Ubisoft's personal gaming assistant, previously only available in Canada, is now out worldwide. Its name is Sam, a nod to Sam Fisher of Splinter Cell fame, although Michael Ironside doesn't do the voice (sorry, Stephen). Embedded in the Ubisoft Club app, Sam sounds like any other AI that might reside on your phone, although instead of giving you directions to the nearest coffee shop it tells you about Ubisoft video games.
Still in beta, Sam is by no means a revolution in companion apps for gaming, but it does offer an interesting example of what a virtual assistant for gaming might offer.
"When is Watch Dogs 3 out?" That's the first thing I asked Sam. A video on YouTube that circulated back in April purported to show Sam saying that the game was in development and coming along nicely. Ubisoft hasn't officially acknowledged another sequel to the open world hacking series yet, and people took Sam's response as an intentional Easter egg of sorts.
The latest version of the app is just as tight-lipped as its publisher.
"Wait a minute... are you trying to trick me into saying something I shouldn't say?" Sam responded. "I may be in Beta but not that easy to fool."
Sam very much is still in beta, with a limited number of queries it can successfully interpret and not a ton of interesting information to offer up. Since it's currently only integrated with Rainbow Six Siege, it can refer you to YouTube videos with tips for increasing your kill/death ratio or show you what maps you have the worst performance on, but not who your best character is in For Honour or what rare guns you're missing in The Division (Ubisoft plans to include other games in the future as development progresses).
When I asked Sam how many items I had unlocked in For Honour, it apologised for not being able to answer the question and instead encouraged me to ask it how its life was. Pretty good, it turns out. Sam said that while it was talking to me it was also answering a question from a woman in Nebraska about whether her six-year-old niece should play Far Cry 5. "What did you tell her?" I asked.
"Food, music, clothes, animals...I'm focused on gaming you know? That's my real passion," said Sam. It turns out this Nebraska woman isn't real. Ask Sam how life is and it will reference her more often than not. But her question seemed like the kind of thing that would actually be useful for a parent thumbing through games at the store.
I tried again, this time asking more explicitly whether a six-year-old could play Far Cry 5. Sam replied that Ubisoft produces some games with mature content and to check the front of the box for the ESRB rating. At times like these, Sam feels more akin to a movie phone service than a modern AI.
Sam has a lot of colourful responses, many of which it offers up in response to unrelated questions. When I asked how long it takes to beat Assassin's Creed Origins, Sam told me to avoid the game's Phylake enemies. "If you ever see one that's a higher level than you are, don't act proud and strong and smart and try to overthrow them. They are deadly!"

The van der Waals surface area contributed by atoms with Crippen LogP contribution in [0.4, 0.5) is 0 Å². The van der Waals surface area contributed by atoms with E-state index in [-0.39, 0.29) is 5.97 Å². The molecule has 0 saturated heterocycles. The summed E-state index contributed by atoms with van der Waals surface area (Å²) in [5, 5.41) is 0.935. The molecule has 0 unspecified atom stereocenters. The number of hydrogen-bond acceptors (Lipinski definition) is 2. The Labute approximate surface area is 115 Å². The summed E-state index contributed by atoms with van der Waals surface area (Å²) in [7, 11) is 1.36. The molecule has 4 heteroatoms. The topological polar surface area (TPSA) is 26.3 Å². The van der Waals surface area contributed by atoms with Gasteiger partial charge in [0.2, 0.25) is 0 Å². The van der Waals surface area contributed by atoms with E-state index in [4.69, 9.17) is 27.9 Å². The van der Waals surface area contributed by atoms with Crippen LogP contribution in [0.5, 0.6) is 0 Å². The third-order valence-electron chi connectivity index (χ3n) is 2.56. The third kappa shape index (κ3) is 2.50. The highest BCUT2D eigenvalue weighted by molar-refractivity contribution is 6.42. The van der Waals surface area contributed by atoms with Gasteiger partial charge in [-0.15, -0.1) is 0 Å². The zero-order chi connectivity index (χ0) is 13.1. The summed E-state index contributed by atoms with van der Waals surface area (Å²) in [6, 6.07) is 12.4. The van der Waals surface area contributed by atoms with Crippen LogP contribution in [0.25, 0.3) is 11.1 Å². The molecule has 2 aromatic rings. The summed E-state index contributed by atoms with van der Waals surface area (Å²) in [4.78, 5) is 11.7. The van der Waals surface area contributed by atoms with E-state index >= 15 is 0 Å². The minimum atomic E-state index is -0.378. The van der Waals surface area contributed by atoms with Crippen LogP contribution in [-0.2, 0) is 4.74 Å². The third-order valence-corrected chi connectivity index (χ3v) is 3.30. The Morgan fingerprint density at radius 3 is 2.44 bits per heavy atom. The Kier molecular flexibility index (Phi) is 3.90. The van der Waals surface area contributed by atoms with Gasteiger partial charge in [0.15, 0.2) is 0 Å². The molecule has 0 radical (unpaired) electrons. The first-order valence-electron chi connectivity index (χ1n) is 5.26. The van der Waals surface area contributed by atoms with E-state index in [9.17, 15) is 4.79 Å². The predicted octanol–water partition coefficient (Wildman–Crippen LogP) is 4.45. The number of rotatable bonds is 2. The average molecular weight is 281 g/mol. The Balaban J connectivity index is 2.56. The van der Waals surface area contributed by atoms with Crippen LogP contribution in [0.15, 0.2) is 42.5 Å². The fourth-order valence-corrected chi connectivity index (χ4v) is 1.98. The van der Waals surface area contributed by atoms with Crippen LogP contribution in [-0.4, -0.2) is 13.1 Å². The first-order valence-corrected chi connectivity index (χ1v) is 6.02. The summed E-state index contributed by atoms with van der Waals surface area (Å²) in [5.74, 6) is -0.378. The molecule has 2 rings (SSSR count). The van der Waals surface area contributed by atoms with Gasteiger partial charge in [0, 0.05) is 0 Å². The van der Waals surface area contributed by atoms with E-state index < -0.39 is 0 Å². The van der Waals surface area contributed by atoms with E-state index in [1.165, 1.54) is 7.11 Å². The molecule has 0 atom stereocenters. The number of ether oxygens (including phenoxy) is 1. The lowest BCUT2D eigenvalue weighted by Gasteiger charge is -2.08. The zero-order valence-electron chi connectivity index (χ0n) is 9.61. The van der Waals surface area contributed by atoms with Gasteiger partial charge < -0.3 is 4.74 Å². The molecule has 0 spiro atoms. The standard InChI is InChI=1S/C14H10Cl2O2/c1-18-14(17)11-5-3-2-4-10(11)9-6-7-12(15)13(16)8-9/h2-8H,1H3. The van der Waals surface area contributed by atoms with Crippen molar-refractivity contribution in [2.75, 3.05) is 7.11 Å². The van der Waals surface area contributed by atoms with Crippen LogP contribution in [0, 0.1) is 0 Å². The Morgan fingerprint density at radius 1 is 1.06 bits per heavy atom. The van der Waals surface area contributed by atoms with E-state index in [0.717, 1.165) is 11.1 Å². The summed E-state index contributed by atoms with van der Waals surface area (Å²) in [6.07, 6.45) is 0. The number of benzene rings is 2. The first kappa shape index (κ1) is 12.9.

To its credit, Sam often comes through on a second or third try:
"Yeah, but how long does the game take to beat?"
"It truly depends on how much of a completionist you are. In all cases, most Ubisoft games can delivery several dozen hours of gameplay."
It only takes a few minutes of messing around with Sam to reveal its current fatal flaw: it sounds like it was programmed by the marketing department. I love the idea of a personal assistant AI that helps me make use of all the data I generate playing games.
It would be great if instead of spending hours consulting Reddit, YouTube, or game wikis I could simply ask an app how I can find a particular weapon in the latest Assassin's Creed game, or even better, what the fastest way to farm gold would be. While Sam is a ways off from that sort of capability, it's an important step.
But right now, gaming companies' notorious penchant for secrecy and message control might mean the technology remains primarily in the service of hype generation. After starting up Rainbow Six Siege last night Sam sent my phone a push notification to remind me to complete the "Memorial Day" challenge to unlock a Patriot Eagle charm.
While the promise of the app lies in it effectively becoming like a virtual gaming coach like Valve's Dota Plus subscription service, it currently seems to have more in common with Ubisoft's social media feeds, working to steer you toward various promotional activities and increasing your Ubisoft Club points.
Companies like Facebook, Google, and Amazon all have their own corporate agendas, but as platforms for other people's content and stuff, achieving this goal often requires some modicum of objectivity.
In theory, these tech companies' success depends on getting their users as much useful information as quickly as possible. The Echo doesn't care what games you buy as long as you get them through Amazon. As a virtual representative for all things Ubisoft, Sam doesn't have that luxury.
While Sam can potentially give you insights into all the data the company collects from you when you play online, it's much more guarded when it comes to anything more open-ended. When I asked Sam what Far Cry 5 was about, it told me that winning the game required raising a Resistance Meter and that I could accomplish that objective a number of ways.
Then it linked me to an IGN "First Look" video promoting the game's new features. What does Sam think about loot boxes? "I do have some concerns about how this has been implanted lately in some games, especially if it becomes an obstacle to progress." Sam then linked me to a Forbes article explaining how Assassin's Creed Origins gets microtransactions right which made Sam "feel better about how Ubisoft handles it."
The AI clearly knows which side its bread is buttered on.